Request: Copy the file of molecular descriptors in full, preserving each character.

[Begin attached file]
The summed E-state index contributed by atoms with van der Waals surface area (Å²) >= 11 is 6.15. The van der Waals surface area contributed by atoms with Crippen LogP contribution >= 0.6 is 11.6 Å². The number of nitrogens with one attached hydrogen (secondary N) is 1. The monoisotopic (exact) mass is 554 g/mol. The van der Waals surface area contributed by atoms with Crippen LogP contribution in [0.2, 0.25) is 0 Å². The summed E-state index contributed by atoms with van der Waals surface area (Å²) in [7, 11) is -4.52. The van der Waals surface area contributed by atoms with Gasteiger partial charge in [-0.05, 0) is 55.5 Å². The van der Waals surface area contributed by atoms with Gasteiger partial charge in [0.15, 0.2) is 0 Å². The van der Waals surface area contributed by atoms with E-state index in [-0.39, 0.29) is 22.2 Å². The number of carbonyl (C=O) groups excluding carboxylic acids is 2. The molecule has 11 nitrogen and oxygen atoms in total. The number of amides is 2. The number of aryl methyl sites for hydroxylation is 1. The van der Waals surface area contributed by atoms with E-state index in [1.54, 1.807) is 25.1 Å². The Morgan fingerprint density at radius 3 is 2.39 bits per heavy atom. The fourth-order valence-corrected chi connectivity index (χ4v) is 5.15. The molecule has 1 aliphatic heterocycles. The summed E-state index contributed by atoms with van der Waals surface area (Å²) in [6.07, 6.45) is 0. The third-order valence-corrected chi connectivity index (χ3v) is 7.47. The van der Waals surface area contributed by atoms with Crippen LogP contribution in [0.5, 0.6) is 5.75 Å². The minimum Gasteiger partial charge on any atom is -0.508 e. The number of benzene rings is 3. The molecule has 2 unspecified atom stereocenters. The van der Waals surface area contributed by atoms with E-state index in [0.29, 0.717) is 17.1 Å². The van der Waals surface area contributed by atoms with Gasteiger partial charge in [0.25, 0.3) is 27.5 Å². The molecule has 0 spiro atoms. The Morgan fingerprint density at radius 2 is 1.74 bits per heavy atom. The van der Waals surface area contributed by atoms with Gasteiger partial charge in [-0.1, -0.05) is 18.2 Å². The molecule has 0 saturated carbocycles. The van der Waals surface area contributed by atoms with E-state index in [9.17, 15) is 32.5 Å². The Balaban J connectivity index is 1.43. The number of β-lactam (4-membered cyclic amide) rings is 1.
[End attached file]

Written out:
The summed E-state index contributed by atoms with van der Waals surface area (Å²) >= 11 is 6.15. The van der Waals surface area contributed by atoms with Crippen LogP contribution >= 0.6 is 11.6 Å². The number of nitrogens with one attached hydrogen (secondary N) is 1. The monoisotopic (exact) mass is 554 g/mol. The van der Waals surface area contributed by atoms with Crippen LogP contribution in [0.2, 0.25) is 0 Å². The summed E-state index contributed by atoms with van der Waals surface area (Å²) in [7, 11) is -4.52. The van der Waals surface area contributed by atoms with Gasteiger partial charge in [-0.05, 0) is 55.5 Å². The van der Waals surface area contributed by atoms with Gasteiger partial charge in [0.15, 0.2) is 0 Å². The van der Waals surface area contributed by atoms with E-state index in [-0.39, 0.29) is 22.2 Å². The number of carbonyl (C=O) groups excluding carboxylic acids is 2. The molecule has 11 nitrogen and oxygen atoms in total. The number of amides is 2. The number of aryl methyl sites for hydroxylation is 1. The van der Waals surface area contributed by atoms with E-state index in [1.54, 1.807) is 25.1 Å². The Morgan fingerprint density at radius 3 is 2.39 bits per heavy atom. The fourth-order valence-corrected chi connectivity index (χ4v) is 5.15. The molecule has 1 aliphatic heterocycles. The summed E-state index contributed by atoms with van der Waals surface area (Å²) in [6.07, 6.45) is 0. The third-order valence-corrected chi connectivity index (χ3v) is 7.47. The van der Waals surface area contributed by atoms with Crippen LogP contribution in [0.5, 0.6) is 5.75 Å². The minimum Gasteiger partial charge on any atom is -0.508 e. The number of benzene rings is 3. The molecule has 2 unspecified atom stereocenters. The van der Waals surface area contributed by atoms with E-state index in [0.29, 0.717) is 17.1 Å². The van der Waals surface area contributed by atoms with Gasteiger partial charge in [0.25, 0.3) is 27.5 Å². The molecule has 0 spiro atoms. The Morgan fingerprint density at radius 2 is 1.74 bits per heavy atom. The van der Waals surface area contributed by atoms with Gasteiger partial charge in [-0.1, -0.05) is 18.2 Å². The molecule has 0 saturated carbocycles. The van der Waals surface area contributed by atoms with E-state index in [9.17, 15) is 32.5 Å². The Balaban J connectivity index is 1.43. The number of β-lactam (4-membered cyclic amide) rings is 1.